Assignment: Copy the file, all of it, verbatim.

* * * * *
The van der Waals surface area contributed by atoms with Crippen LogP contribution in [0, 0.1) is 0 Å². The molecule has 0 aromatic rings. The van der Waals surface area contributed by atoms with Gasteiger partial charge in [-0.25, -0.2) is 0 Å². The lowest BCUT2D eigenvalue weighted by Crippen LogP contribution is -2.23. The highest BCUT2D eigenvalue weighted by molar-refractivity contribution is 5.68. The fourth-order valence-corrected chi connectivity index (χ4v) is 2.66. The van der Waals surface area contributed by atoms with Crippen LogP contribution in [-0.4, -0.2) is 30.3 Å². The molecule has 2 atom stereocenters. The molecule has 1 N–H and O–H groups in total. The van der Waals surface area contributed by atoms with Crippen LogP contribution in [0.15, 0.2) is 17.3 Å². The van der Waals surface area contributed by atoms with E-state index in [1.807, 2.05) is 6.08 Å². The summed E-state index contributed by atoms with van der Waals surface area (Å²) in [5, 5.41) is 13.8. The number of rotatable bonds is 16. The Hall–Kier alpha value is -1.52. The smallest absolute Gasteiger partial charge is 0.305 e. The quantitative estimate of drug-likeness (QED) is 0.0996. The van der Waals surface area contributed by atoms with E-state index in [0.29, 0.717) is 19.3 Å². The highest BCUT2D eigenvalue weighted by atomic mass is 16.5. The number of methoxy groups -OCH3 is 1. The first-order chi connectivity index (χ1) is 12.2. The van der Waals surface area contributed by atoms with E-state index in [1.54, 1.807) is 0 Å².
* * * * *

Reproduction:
The van der Waals surface area contributed by atoms with Crippen LogP contribution in [0, 0.1) is 0 Å². The molecule has 0 aromatic rings. The van der Waals surface area contributed by atoms with Gasteiger partial charge in [-0.25, -0.2) is 0 Å². The lowest BCUT2D eigenvalue weighted by Crippen LogP contribution is -2.23. The highest BCUT2D eigenvalue weighted by molar-refractivity contribution is 5.68. The fourth-order valence-corrected chi connectivity index (χ4v) is 2.66. The van der Waals surface area contributed by atoms with Crippen LogP contribution in [-0.4, -0.2) is 30.3 Å². The molecule has 2 atom stereocenters. The molecule has 1 N–H and O–H groups in total. The van der Waals surface area contributed by atoms with Crippen LogP contribution in [0.15, 0.2) is 17.3 Å². The van der Waals surface area contributed by atoms with E-state index in [1.807, 2.05) is 6.08 Å². The summed E-state index contributed by atoms with van der Waals surface area (Å²) in [5, 5.41) is 13.8. The number of rotatable bonds is 16. The Hall–Kier alpha value is -1.52. The smallest absolute Gasteiger partial charge is 0.305 e. The quantitative estimate of drug-likeness (QED) is 0.0996. The van der Waals surface area contributed by atoms with E-state index in [0.29, 0.717) is 19.3 Å². The highest BCUT2D eigenvalue weighted by atomic mass is 16.5. The number of methoxy groups -OCH3 is 1. The first-order chi connectivity index (χ1) is 12.2. The van der Waals surface area contributed by atoms with E-state index in [1.54, 1.807) is 0 Å².